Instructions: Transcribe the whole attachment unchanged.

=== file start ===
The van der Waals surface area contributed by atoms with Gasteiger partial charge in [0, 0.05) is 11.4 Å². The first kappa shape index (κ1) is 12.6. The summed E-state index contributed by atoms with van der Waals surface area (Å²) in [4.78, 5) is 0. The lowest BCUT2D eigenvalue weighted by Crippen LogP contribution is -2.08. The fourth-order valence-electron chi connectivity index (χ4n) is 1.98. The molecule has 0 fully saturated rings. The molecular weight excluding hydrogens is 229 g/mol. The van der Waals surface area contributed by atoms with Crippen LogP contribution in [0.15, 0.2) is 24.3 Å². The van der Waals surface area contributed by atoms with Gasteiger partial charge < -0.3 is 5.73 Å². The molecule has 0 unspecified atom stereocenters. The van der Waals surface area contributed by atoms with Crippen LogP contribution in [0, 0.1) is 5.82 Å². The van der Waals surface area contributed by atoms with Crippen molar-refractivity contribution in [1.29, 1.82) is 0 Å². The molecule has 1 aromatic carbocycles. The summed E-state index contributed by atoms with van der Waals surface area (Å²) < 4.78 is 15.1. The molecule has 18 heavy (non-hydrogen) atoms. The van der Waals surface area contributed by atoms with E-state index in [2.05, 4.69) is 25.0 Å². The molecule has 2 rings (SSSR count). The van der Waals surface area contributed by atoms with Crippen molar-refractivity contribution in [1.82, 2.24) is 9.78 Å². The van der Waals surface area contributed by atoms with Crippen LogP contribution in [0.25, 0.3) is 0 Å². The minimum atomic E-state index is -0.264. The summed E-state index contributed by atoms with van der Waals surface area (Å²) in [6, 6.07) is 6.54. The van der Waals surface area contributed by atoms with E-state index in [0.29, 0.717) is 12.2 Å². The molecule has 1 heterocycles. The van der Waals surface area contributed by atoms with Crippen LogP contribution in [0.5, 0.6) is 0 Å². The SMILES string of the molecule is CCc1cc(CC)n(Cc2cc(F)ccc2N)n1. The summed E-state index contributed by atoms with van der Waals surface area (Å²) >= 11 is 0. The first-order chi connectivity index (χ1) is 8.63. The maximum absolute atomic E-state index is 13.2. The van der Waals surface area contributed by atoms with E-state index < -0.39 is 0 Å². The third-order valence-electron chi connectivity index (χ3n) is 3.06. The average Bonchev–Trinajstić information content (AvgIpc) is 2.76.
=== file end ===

The van der Waals surface area contributed by atoms with Gasteiger partial charge in [0, 0.05) is 11.4 Å². The first kappa shape index (κ1) is 12.6. The summed E-state index contributed by atoms with van der Waals surface area (Å²) in [4.78, 5) is 0. The lowest BCUT2D eigenvalue weighted by Crippen LogP contribution is -2.08. The fourth-order valence-electron chi connectivity index (χ4n) is 1.98. The molecule has 0 fully saturated rings. The molecular weight excluding hydrogens is 229 g/mol. The van der Waals surface area contributed by atoms with Crippen LogP contribution in [0.15, 0.2) is 24.3 Å². The van der Waals surface area contributed by atoms with Gasteiger partial charge < -0.3 is 5.73 Å². The molecule has 0 unspecified atom stereocenters. The van der Waals surface area contributed by atoms with Crippen LogP contribution in [0, 0.1) is 5.82 Å². The van der Waals surface area contributed by atoms with Crippen molar-refractivity contribution in [1.29, 1.82) is 0 Å². The molecule has 1 aromatic carbocycles. The summed E-state index contributed by atoms with van der Waals surface area (Å²) < 4.78 is 15.1. The molecule has 18 heavy (non-hydrogen) atoms. The van der Waals surface area contributed by atoms with E-state index in [2.05, 4.69) is 25.0 Å². The molecule has 2 rings (SSSR count). The van der Waals surface area contributed by atoms with Crippen molar-refractivity contribution in [1.82, 2.24) is 9.78 Å². The van der Waals surface area contributed by atoms with Crippen LogP contribution in [0.25, 0.3) is 0 Å². The minimum atomic E-state index is -0.264. The summed E-state index contributed by atoms with van der Waals surface area (Å²) in [6, 6.07) is 6.54. The van der Waals surface area contributed by atoms with E-state index in [0.29, 0.717) is 12.2 Å². The molecule has 1 heterocycles. The van der Waals surface area contributed by atoms with Crippen LogP contribution in [0.5, 0.6) is 0 Å². The SMILES string of the molecule is CCc1cc(CC)n(Cc2cc(F)ccc2N)n1. The summed E-state index contributed by atoms with van der Waals surface area (Å²) >= 11 is 0. The first-order chi connectivity index (χ1) is 8.63. The maximum absolute atomic E-state index is 13.2. The van der Waals surface area contributed by atoms with E-state index < -0.39 is 0 Å². The third-order valence-electron chi connectivity index (χ3n) is 3.06. The average Bonchev–Trinajstić information content (AvgIpc) is 2.76.